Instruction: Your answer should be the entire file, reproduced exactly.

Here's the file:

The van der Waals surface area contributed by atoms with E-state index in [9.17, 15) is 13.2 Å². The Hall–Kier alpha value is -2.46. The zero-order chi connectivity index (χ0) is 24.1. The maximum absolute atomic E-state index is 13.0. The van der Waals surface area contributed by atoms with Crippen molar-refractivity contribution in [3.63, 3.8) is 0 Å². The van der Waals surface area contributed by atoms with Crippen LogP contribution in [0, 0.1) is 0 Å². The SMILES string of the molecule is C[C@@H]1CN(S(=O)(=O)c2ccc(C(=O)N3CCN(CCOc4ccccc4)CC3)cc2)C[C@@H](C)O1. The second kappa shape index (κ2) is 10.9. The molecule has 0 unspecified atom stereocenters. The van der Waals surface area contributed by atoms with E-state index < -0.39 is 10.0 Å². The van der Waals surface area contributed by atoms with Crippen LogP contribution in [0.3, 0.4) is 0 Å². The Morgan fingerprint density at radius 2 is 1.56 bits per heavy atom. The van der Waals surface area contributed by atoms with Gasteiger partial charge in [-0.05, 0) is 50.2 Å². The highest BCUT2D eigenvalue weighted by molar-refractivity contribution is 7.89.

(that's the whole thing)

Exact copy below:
The van der Waals surface area contributed by atoms with E-state index in [9.17, 15) is 13.2 Å². The Hall–Kier alpha value is -2.46. The zero-order chi connectivity index (χ0) is 24.1. The maximum absolute atomic E-state index is 13.0. The van der Waals surface area contributed by atoms with Crippen molar-refractivity contribution in [3.63, 3.8) is 0 Å². The van der Waals surface area contributed by atoms with Crippen LogP contribution in [0, 0.1) is 0 Å². The SMILES string of the molecule is C[C@@H]1CN(S(=O)(=O)c2ccc(C(=O)N3CCN(CCOc4ccccc4)CC3)cc2)C[C@@H](C)O1. The second kappa shape index (κ2) is 10.9. The molecule has 0 unspecified atom stereocenters. The van der Waals surface area contributed by atoms with E-state index < -0.39 is 10.0 Å². The van der Waals surface area contributed by atoms with Crippen LogP contribution in [0.3, 0.4) is 0 Å². The Morgan fingerprint density at radius 2 is 1.56 bits per heavy atom. The van der Waals surface area contributed by atoms with Gasteiger partial charge in [-0.05, 0) is 50.2 Å². The highest BCUT2D eigenvalue weighted by molar-refractivity contribution is 7.89.